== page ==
Farm-to-fork means new opportunities for small growers

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The farm-to-fork movement has been good to many restaurants in the Sacramento region. Easy access to locally grown food has built revenue and reputations.

But it’s not all about the fork. Some small farmers also are getting a boost, selling more products directly to consumers and restaurants.

Growing consumer interest in how food is made has created new opportunities, particularly for growers who focus on popular niche products, said Mary Kimball, executive director of the Center for Land-Based Learning in Winters.

The first folks to build connections between farms and restaurants had a lot of explaining to do, Kimball said. The farm-to-fork movement has changed all that.

“You don’t have a lot of the barriers that existed before. It’s not unusual for a farmer to sell directly to a restaurant or a store, and a lot of that is due to the farm-to-fork message,” she said.

One example is Passmore Ranch in Sloughhouse, where Michael Passmore has raised sturgeon, black bass, trout, catfish and other fish for more than a decade.

“Being a small farm, we can’t compete with the commodity market,” Passmore said. He sells mostly to high-end restaurants, offering the freshest possible products.

When Sacramento launched its first farm-to-fork celebration in 2012, Passmore was a supporter. His fish were featured prominently on both Farm-to-Fork gala dinners held on Sacramento’s Tower Bridge.

“At the time I didn’t see any benefits for us,” Passmore said. “But it has increased our business in Sacramento. It elevated the idea of using our fish and spread our reputation with restaurants and chefs.”

Read the full article here.

* via CDFA Planting Seeds Blog
http://plantingseedsblog.cdfa.ca.gov/wordpress/?p=7588

California conservation projects in new USDA Regional Conservation Partnership Program

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Agriculture Secretary Tom Vilsack has announced that 115 high-impact projects across all 50 states and the Commonwealth of Puerto Rico will receive more than $370 million in federal funding as part of the new USDA Regional Conservation Partnership Program (RCPP).  In addition, these projects will leverage an estimated $400 million more in partner contributions—for a total of nearly $800 million—to improve the nation’s water quality, support wildlife habitat and enhance the environment.  Vilsack made the announcement near Phoenix, where the new program will invest in a project with five local partners to clean and conserve water along the Verde River, a tributary of the Colorado River.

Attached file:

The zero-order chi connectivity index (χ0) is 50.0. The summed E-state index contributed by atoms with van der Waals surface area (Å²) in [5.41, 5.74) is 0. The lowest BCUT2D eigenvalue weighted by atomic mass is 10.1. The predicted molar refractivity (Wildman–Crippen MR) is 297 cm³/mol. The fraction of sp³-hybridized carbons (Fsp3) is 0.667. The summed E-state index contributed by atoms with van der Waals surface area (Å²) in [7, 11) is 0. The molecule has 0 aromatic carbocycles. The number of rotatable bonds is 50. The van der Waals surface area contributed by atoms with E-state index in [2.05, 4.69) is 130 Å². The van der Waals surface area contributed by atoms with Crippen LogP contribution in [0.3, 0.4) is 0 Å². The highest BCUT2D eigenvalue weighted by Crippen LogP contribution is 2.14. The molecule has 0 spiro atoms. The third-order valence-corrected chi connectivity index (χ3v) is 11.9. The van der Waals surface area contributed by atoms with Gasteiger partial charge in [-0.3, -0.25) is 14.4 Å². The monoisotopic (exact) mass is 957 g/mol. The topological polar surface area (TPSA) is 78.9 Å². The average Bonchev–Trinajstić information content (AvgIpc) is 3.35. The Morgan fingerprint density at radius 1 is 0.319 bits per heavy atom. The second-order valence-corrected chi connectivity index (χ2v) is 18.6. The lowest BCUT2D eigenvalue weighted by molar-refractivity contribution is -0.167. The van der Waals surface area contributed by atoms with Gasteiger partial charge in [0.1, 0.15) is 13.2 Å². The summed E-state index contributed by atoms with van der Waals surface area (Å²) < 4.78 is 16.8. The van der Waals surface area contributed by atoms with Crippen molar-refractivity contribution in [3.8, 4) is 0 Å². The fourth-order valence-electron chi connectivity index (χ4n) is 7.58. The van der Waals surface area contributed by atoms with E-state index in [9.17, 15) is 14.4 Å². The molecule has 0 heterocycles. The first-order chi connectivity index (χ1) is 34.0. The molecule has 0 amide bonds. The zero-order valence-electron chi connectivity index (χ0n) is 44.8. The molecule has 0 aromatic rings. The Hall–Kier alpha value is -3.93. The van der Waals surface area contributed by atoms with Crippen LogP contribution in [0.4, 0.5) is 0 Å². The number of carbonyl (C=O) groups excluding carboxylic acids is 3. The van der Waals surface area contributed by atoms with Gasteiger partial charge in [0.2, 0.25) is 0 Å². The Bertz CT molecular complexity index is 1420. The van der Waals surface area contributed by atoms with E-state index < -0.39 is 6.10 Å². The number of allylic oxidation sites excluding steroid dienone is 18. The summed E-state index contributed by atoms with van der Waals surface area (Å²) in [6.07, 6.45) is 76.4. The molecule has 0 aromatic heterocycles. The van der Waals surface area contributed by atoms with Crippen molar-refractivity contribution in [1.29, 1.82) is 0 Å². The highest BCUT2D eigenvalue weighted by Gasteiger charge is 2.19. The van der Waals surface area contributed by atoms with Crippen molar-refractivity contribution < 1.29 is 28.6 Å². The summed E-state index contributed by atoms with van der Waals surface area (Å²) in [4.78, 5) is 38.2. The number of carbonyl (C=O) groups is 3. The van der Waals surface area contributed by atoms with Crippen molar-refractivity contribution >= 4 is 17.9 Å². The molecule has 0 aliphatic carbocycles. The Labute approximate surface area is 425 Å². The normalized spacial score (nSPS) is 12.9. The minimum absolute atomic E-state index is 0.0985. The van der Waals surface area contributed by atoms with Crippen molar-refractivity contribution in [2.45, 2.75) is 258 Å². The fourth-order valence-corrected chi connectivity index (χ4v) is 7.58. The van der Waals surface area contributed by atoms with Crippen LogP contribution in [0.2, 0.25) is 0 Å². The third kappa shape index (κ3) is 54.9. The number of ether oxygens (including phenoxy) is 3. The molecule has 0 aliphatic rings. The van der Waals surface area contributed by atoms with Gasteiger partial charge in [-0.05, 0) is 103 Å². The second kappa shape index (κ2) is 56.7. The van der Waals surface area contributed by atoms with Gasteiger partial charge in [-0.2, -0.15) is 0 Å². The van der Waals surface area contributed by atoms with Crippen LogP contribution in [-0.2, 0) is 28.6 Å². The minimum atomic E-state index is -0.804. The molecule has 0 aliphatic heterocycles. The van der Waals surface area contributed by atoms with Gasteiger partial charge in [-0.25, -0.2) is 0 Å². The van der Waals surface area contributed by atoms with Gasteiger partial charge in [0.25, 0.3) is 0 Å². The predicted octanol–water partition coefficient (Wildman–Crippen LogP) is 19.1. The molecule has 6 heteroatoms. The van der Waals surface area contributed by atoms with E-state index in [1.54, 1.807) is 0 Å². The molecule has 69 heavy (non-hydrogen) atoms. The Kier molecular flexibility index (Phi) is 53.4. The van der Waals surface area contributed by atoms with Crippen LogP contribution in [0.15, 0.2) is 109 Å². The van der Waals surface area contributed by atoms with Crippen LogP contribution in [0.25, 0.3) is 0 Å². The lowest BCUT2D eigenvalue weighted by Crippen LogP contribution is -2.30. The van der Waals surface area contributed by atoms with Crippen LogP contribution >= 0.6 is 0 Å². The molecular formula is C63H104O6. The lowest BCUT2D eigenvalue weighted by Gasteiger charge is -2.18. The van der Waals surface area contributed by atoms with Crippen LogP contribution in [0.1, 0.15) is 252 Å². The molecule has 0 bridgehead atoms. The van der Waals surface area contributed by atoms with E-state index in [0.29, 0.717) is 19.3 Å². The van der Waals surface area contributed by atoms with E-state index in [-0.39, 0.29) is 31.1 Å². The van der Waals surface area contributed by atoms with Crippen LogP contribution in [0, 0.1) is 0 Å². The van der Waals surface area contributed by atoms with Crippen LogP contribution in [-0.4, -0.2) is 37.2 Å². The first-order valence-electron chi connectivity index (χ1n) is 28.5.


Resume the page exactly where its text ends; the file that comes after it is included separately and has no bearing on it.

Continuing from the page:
“This is an entirely new approach to conservation efforts,” said Secretary Vilsack. “These partnerships empower communities to set priorities and lead the way on conservation efforts important for their region. They also encourage private sector investment so we can make an impact that’s well beyond what the Federal government could accomplish on its own.”

The RCPP competitively awards funds to conservation projects designed by local partners specifically for their region. Eligible partners include private companies, universities, non-profit organizations, local and tribal governments and others joining with agricultural and conservation organizations and producers to invest money, manpower and materials to their proposed initiatives.

Through the RCPP, partners propose conservation projects to improve soil health, water quality and water use efficiency, wildlife habitat, and other related natural resources on private lands.

Four of the selected projects are connected to California:

1) Expansion of Waterbird Habitat – The current sequence of events for rice production creates a situation where birds are frequently left with abrupt changes in habitat availability. The proposal extends the “watering” season of flooded rice fields beyond just the production phase and adds shallow water habitat in the winter/spring and fall months. This proposal supports the California Rice Commission in expanding the Waterbird Habitat Enhancement Program (WHEP) by 50 percent, thus enhancing the wildlife value of 165,000 acres of rice and the long term sustainability of rice agriculture.

2) Rice Stewardship Partnership – The Rice Stewardship Partnership, composed of Ducks Unlimited, the USA Rice Federation, and 44 collaborating partners, will assist up to 800 rice producers to address water quantity, water quality, and wildlife habitat across 380,000 acres in Mississippi, Arkansas, California, Louisiana, Missouri, and Texas.